Intern Blog: I didn’t think I was eligible and now here I am, nearly a year after my first WeCanWork application with a full-time job offer.

By Mairi Edwards

Phot of Mairi Edwards at Master's degree Graduation

Let me start off my saying that I had never considered myself disabled or as having a learning disability. I had only just been diagnosed when I came across the WeCanWork internships. At first, I did not think that I would be eligible, but after reading more into the programme I realised that my dyslexia and visual stress meant that I could apply for an internship through Inclusion Scotland. At the time of my first application, I was working in retail but due to the covid lockdown I was on furlough. I was also studying a Master’s degree full time which meant I was looking for something quite flexible and related to my degree in Gender Studies.

My first application was for a children’s charity, and I got to the interview stage. Inclusion Scotland immediately reached out to me and offered a mock interview which I accepted. This was done with Alex who was extremely helpful, kind and supportive. Unfortunately, I was unsuccessful after the real interview, but this only spurred me on to apply for other positions. I received a small amount of feedback from the charity and more detailed feedback from Inclusion Scotland who sat in during the interview.

A few months later, I received an email from Inclusion Scotland letting me know about another opportunity that would turn into my current internship at Voluntary Action North Lanarkshire (VANL) as their Equality and Human Rights Project Assistant. As the timeline for this was quite short, I was quickly progressed to an interview and was offered the job a few hours later. I started the internship the next week and was supported by Naomi who helped me to better understand workplace adjustments.

The first two months of my internship were very challenging as we had a funding deadline to meet. This meant a lot of long meetings and screen time but once the proposal was in, the position became a lot more manageable. As I was balancing the internship, two work experience placements and my full-time Master’s degree course, at times I often felt quite stressed and overwhelmed. But Naomi was great at reassuring and supporting me throughout the internship.

Over the 8 months or so on this internship I have acquired numerous skills. The first of which is the ability to understand funding proposals and forms. This was the first task that I completed whilst working for VANL. After this, I created text for VANL’s new website on the subject of equality and human rights. The website text was particularly challenging as I had to write in less formal language and try to ignore the academic part of my brain telling me to use fancy jargon. This was one of the most important skills I have learned in my internship: accessible writing. Following the completion of the website text, I took two months off to complete my master’s dissertation. My line manager at VANL, Maddy, was incredibly supportive and flexible, it was actually her idea that I take time off to focus on my degree.

This was part of the reason why I have enjoyed the internship so much, VANL and Maddy have been so incredibly flexible and supportive about my commitments to university and my caring responsibilities. When I returned to work in August, I was set with the task of running an online event to encourage the community and voluntary sector in North Lanarkshire to pay their staff the real living wage. This was very interesting and allowed me to gain a lot of knowledge about event planning and management.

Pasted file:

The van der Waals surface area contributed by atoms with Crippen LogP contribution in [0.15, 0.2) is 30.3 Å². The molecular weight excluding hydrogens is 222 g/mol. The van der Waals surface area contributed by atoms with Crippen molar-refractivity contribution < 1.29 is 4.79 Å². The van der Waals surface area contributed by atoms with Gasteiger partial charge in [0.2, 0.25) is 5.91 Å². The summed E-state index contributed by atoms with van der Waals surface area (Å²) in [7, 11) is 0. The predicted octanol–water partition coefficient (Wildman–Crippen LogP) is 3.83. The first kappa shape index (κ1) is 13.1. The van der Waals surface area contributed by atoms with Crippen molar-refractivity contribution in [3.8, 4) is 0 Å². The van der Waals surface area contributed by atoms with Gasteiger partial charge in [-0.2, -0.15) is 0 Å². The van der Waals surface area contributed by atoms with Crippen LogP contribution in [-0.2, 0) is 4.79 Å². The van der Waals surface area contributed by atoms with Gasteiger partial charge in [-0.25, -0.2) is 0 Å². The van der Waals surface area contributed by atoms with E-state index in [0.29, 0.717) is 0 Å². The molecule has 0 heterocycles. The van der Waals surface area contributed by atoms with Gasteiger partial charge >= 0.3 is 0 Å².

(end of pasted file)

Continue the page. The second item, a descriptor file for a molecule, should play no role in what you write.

After the successful running of the event, I then began working on a trauma informed practice briefing for VANL staff. This was my favourite of all the tasks I had completed as it was relevant to my degree and allowed me to showcase my knowledge and experience.

The team at VANL have made my experience what it is. They have been with me every step of the way and have offered advice, support and knowledge throughout my internship. I have met with several members of staff both online and in-person and feel I have built strong relationships with many colleagues.

I would like to take this opportunity to first of all thank my line manager, Maddy Halliday who has given me endless support, advice and encouragement over the last 8 months. I would also like to thank Doug, Gordon, Craig, Kirsty and Munro for all of their help with various projects.

Additionally, I would like to thank Naomi at Inclusion Scotland for all of her support. Naomi has been incredible throughout the process and has not only helped me with this internship but with applying for other jobs. She is a credit to Inclusion Scotland and has truly made this experience for me. Naomi’s advice after a mock interview saw me be selected for my first choice of a graduate job which I will be starting in the coming months.

If I was to give advice to any future interns, firstly I would say that if you’re not sure if you’re eligible, please ask. I didn’t think I was eligible and now here I am, nearly a year after my first WeCanWork application with a full-time job offer. Secondly, for those selected for internships, remember that you are not alone and that there is always someone you can talk to. At the start of my internship, I was adjusting to home working and at times felt quite isolated. Naomi was great at supporting me and the other members of staff at Inclusion Scotland are more than happy to lend a hand. And finally, don’t be afraid to apply for more than one internship. I applied for several before I landed this one at VANL. Good luck to all WeCanWork applicants and thank you to Naomi, Inclusion Scotland, Maddy and the VANL team for all of their support.